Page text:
The hard case, of up to 850HV, is relatively shallow.

Example Steels are: 32AlCrMo4, 34CrAl6, 31CrMoV9,

Nitrided surfaces are often have a lower friction than other surfaces and also there is some corrosion resistance.

Benefits of the different Heat-Treatment Processes


Hard, highly wear-resistant surface (medium case depths); excellent capacity for contact load; good bending fatigue strength; good resistance to seizure; excellent freedom from quench cracking; low-to-medium cost steels required; high capital investment required


Hard, highly wear-resistant surface (shallow case depths); fair capacity for contact load; good bending fatigue strength; good resistance to seizure; good dimensional control possible; excellent freedom from quench cracking; low-cost steels usually satisfactory; medium capital investment required; improved salt corrosion resistance


Hard, highly wear-resistant surface (shallow case depths); fair capacity for contact load; good bending fatigue strength; excellent resistance to seizure; excellent dimensional control possible; good freedom from quench cracking (during pretreatment); medium-to-high-cost steels required; medium capital investment required; improved salt corrosion resistance.

The depth of hardness with Gas-Nitriding is a function of the hours and the steel.

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Induction hardening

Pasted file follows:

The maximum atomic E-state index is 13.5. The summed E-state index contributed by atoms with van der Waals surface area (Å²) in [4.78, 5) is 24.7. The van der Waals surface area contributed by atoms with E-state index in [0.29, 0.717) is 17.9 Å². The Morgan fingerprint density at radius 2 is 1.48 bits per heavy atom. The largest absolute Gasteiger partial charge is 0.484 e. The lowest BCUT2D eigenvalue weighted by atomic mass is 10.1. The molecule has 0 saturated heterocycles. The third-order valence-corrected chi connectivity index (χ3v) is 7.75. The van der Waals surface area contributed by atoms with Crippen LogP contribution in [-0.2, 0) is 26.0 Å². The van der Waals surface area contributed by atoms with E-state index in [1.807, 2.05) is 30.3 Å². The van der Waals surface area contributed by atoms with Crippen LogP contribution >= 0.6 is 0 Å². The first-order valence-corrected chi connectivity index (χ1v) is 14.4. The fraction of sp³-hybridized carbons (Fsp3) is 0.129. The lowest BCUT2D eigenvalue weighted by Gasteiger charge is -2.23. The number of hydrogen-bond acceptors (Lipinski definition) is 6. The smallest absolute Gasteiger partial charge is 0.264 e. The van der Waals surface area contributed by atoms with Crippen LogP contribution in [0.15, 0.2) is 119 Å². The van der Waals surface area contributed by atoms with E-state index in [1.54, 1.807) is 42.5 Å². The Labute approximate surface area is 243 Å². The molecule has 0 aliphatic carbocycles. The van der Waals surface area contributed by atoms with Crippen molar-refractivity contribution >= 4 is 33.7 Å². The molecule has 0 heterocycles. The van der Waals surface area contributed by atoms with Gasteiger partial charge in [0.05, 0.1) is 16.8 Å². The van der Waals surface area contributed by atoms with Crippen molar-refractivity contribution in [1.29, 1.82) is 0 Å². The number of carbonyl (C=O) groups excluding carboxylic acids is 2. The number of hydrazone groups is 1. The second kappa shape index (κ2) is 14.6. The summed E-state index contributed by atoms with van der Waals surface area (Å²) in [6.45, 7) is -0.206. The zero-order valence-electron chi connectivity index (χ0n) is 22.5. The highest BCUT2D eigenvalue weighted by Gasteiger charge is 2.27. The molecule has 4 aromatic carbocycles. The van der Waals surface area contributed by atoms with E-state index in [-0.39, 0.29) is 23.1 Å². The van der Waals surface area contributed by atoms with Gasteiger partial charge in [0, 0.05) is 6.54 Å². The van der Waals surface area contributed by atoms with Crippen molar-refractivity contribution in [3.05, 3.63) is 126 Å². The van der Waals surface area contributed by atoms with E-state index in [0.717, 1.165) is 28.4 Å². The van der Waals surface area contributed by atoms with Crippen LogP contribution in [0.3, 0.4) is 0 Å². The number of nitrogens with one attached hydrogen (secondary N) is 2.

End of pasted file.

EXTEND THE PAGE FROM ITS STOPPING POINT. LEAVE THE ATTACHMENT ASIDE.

Hard, highly wear-resistant surface (deep case depths); good capacity for contact load; good bending fatigue strength; fair resistance to seizure; fair dimensional control possible; fair freedom from quench cracking; low-cost steels usually satisfactory; medium capital investment required

Flame hardening

Hard, highly wear-resistant surface (deep case depths); good capacity for contact load; good bending fatigue strength; fair resistance to seizure; fair dimensional control possible; fair freedom from quench cracking; low-cost steels usually satisfactory; low capital investment required

Allowable Contact Stress and Surface Hardness

Click to Expand / Collapse
Allowable Cam Contact Hertz Stress and Maximum Shear Stress vs Cam Hardness

Rule of Thumb

Through Hardened Steels; Range of Brinell Hardness; HB = 180 – 400, Grade of Steel: 'Grade 1, (ME,MQ); Reliability, 99% Statistical Reliability; Number of Cycles: 1x107

Allowable Contact Stress < 2.41HB +237 [MPa ]

If you want 10 - 100 million cycles than increase the HB Hardness by 15 –20%.

The image shows typical Allowable Maximum Contact Stress and Allowable Maximum Contact Shear Stress values against Brinell, Vickers and Rockwell 'C' Hardness Scales.]

The values assume the cam-followers are rolling in clean oil.